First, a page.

Clinton: I Never Denied Smoking Pot

Bill Clinton opens up about his infamous drug quote

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Martin Schalk / Life Ball 2011 / Getty Images

Former U.S. President Bill Clinton speaks during the 19th Life Ball show at the Town Hall in Vienna on May 21, 2011

In an interview with Fusion TV’s Jorge Ramos on Tuesday, Clinton said he “never denied” smoking marijuana. “I didn’t say I was holier than thou, I said I tried. I never denied that I used marijuana,” Clinton said.

President Obama has been open about the fact that he experimented with both marijuana and cocaine when he was younger. Ramos asked if Clinton were running now if he would answer questions about his drug use differently. Clinton said the original answer he gave during his presidential campaign in 1992 had been twisted by the media.

Clinton famously claimed he didn’t inhale when smoking weed during his Rhodes scholar years. “When I was in England, I experimented with marijuana a time or two, and didn’t like it,” Clinton said. “I didn’t inhale, and I didn’t try it again.”

Looking back now, Clinton says, “I told the truth. I thought it was funny. And the only journalist who was there said I told the truth.”

Clinton skirted the question as to whether he would have approached immigration differently from Obama. “It’s just not fruitful,” Clinton said. “It’s not fruitful to go back over that ground.”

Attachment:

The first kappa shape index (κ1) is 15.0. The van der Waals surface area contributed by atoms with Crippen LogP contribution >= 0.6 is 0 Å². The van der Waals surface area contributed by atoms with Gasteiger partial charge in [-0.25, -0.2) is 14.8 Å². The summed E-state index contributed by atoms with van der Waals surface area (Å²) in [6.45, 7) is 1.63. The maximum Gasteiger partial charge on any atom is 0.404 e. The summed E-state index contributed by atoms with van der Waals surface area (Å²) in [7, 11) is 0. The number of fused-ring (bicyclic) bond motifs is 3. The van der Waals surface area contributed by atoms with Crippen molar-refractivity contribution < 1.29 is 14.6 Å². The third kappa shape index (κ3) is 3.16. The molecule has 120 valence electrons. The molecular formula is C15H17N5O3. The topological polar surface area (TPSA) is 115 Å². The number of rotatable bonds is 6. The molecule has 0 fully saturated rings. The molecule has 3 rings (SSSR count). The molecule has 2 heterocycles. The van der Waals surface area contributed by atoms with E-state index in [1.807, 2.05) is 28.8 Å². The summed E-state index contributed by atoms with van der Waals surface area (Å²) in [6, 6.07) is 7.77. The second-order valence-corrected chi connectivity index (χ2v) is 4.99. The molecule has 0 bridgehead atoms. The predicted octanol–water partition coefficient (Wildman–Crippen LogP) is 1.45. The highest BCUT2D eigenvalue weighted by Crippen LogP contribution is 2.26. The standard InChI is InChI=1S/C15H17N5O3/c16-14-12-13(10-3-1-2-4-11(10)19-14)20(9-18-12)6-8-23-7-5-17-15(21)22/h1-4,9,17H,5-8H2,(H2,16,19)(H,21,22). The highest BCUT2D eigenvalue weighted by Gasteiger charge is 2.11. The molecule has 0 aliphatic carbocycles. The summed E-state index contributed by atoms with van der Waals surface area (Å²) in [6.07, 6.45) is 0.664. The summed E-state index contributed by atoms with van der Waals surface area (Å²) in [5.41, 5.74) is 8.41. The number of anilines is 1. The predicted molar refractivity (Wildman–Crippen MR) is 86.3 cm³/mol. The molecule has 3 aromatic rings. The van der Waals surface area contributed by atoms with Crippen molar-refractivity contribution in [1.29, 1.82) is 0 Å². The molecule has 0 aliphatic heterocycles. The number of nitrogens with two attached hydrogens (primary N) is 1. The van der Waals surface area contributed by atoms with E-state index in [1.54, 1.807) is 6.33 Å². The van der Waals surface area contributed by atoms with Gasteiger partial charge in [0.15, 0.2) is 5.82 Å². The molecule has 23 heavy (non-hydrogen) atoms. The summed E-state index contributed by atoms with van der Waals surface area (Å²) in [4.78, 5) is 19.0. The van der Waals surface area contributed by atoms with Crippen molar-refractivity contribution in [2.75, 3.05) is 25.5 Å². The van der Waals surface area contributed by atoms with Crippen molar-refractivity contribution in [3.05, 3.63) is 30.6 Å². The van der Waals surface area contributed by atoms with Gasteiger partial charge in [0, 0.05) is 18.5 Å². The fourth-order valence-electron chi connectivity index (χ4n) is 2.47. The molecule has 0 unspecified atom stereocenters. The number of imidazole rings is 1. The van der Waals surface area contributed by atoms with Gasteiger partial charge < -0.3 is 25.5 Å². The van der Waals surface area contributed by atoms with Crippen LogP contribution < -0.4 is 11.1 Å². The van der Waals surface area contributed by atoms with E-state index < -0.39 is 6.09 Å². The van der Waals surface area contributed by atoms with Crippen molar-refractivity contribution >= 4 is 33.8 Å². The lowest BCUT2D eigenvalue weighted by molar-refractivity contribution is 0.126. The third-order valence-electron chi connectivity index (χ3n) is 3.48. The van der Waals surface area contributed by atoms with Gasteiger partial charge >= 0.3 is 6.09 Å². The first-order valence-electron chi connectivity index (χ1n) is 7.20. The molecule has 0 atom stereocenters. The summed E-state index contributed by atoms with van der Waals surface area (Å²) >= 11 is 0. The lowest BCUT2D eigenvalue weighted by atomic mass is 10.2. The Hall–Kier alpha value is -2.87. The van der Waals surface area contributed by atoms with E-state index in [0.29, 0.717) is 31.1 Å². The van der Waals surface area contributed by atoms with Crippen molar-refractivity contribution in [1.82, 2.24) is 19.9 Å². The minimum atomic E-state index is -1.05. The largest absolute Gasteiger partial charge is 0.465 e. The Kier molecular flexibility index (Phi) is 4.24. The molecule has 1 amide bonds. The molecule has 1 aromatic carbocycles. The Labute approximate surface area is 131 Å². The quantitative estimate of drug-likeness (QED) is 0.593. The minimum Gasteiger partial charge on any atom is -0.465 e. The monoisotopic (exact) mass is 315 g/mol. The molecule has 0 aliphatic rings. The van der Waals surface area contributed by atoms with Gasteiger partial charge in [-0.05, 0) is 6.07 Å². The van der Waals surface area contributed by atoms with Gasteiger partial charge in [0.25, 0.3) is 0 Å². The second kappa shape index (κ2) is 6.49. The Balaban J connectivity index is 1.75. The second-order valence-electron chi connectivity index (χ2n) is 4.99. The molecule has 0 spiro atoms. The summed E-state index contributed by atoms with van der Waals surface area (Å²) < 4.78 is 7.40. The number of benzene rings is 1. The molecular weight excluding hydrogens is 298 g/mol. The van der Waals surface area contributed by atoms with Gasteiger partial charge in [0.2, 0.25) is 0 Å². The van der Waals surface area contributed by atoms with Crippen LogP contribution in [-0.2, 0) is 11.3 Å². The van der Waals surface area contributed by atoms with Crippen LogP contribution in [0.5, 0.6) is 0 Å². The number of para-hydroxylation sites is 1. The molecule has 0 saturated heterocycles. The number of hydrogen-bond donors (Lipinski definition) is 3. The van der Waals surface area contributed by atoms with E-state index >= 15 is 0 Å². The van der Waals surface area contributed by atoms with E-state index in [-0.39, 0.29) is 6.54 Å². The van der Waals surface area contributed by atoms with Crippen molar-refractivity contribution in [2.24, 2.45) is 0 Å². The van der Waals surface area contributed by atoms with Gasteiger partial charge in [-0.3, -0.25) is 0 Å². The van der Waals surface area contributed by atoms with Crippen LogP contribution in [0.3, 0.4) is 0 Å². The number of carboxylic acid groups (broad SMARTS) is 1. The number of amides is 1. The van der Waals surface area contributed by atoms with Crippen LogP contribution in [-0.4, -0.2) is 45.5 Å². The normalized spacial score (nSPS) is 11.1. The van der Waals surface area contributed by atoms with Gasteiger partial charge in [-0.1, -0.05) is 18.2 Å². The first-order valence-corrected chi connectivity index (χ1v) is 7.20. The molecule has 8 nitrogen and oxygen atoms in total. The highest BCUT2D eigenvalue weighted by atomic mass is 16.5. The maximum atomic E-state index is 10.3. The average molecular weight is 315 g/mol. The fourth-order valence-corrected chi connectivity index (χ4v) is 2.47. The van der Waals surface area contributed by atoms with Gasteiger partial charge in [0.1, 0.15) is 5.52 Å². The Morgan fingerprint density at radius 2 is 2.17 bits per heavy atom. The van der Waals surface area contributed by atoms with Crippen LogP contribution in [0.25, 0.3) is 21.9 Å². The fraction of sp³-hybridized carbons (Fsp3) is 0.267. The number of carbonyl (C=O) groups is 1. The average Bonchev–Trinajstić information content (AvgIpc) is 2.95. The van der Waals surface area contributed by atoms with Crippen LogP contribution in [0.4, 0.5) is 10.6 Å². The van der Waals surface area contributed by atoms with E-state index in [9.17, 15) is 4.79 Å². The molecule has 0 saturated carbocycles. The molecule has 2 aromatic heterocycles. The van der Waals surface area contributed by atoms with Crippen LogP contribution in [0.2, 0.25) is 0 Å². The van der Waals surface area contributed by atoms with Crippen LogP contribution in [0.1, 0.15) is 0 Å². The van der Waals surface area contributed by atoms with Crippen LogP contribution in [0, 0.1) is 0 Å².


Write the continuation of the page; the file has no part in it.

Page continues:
The former President did make the point that had the public elected a different Congress, immigration reform might have passed by now. Top Republicans in the House of Representatives have refused to vote on a large-scale immigration bill.

He also noted that he has “serious reservations” about spying on world leaders. “Well, it depended on who they were,” Clinton told Ramos. “If we thought they were engaged in hostile acts against the United States … then [American agencies] might do it. But — I’m not sure — we didn’t have the capability then to do a lot of what’s being done today.”

On the subject of the 2016 election, Clinton said he doesn’t know if his wife is running in 2016. “She’s trying to finish her book. She’s gotten her – several projects up and going with our foundation,” he said. “And she believes, and I believe, that the four-year campaign mania is a big mistake.”